Complexity is the enemy of SMB growth; it makes operating an efficient company that much more difficult. At the SAP SME Summit held yesterday, Nov. 10, 2015 in New York City, German software company SAP SE officially released new research illustrating the importance of starting simply for small and midsize businesses (SMBs) to achieve success.

Referring to these enterprises as SMEs (small to midsize enterprises), SAP’s joint research with Knowledge@Wharton, the online business analysis journal of the Wharton School of the University of Pennsylvania, found that 72 percent of leaders and team members at SMEs believe that business complexity is hampering decision-making and making it difficult to achieve business goals. Technology should be what simplifies business, but over half of these same respondents (58 percent) pointed the finger at technology as the source of complexity.

Yet there’s no escaping technology. SMB growth hinges on its adoption. At the SAP SME Summit, four SMB company leaders shared the importance of becoming digital organizations in a panel discussion. These organizations may have discovered the way to become digital, and simply, but less than half of their peers (49 percent) believe that business simplification is necessary today. As their companies grow, however, what was a minor inconvenience could become a major headache.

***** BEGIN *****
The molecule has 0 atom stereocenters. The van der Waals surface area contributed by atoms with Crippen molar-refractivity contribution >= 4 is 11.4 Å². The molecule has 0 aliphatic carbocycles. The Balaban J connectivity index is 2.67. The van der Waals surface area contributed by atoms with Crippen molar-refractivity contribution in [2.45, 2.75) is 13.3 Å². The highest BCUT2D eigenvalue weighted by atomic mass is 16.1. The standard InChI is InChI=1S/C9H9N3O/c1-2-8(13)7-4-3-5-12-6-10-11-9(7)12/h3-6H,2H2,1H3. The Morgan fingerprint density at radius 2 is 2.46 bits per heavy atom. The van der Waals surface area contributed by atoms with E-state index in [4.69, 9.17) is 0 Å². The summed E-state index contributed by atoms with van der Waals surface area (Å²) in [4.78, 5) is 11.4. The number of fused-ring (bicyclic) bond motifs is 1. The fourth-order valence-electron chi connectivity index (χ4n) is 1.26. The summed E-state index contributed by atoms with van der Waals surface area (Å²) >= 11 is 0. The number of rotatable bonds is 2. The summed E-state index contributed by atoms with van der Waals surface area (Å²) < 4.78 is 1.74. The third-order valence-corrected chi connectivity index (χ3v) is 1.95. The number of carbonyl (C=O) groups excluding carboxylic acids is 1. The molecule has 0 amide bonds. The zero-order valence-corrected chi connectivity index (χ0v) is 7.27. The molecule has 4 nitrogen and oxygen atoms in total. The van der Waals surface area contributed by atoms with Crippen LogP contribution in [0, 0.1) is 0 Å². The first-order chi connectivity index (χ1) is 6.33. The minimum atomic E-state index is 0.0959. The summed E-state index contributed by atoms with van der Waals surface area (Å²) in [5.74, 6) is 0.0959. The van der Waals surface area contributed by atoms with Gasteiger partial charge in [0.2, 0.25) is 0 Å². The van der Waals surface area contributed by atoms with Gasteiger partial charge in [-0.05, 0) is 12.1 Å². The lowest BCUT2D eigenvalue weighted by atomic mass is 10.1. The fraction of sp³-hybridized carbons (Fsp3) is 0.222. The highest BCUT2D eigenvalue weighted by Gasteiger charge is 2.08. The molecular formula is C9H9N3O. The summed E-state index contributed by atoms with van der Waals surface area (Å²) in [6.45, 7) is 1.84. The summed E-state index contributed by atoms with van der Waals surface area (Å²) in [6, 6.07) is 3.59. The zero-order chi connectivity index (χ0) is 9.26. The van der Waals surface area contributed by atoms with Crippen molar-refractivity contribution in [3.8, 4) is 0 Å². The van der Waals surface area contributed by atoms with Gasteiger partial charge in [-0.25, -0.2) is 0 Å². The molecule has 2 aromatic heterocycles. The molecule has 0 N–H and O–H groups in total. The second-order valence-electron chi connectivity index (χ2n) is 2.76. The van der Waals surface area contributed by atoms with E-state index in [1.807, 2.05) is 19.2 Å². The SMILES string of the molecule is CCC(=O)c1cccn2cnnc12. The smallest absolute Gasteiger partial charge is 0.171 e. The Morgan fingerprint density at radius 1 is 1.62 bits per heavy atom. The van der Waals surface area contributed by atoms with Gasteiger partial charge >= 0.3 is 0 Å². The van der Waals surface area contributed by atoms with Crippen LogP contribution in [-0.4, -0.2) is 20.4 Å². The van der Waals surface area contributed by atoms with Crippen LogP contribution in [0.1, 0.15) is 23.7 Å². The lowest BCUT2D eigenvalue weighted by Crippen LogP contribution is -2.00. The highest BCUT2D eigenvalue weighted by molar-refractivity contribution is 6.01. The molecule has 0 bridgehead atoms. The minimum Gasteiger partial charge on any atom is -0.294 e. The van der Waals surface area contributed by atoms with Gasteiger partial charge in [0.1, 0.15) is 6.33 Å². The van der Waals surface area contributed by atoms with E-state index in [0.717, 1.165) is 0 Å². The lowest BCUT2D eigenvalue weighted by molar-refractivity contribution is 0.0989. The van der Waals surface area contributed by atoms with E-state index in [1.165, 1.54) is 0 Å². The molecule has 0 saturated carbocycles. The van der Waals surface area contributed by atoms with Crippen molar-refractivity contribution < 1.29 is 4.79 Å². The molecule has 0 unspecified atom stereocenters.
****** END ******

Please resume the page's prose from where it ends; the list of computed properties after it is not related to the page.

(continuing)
“Business simplification is much more important to small and medium business than ever before,” said Rodolpho Cardenuto, president, Global Partner Operations, SAP in a prepared statement distributed in person to members of the press in attendance.

That rang especially true when the study looked at business strategy for the next three years; 65 percent of respondents believe that simplification will be critical for SMB growth. Simplification is the key to becoming digital and connected, according to SAP, and in the digital economy, running simple grows more important as the enterprise expands. It makes sense to start at the beginning with simplicity before the enterprise becomes too large to simplify.

The full Knowledge@Wharton white paper and infographic discussing the survey are available.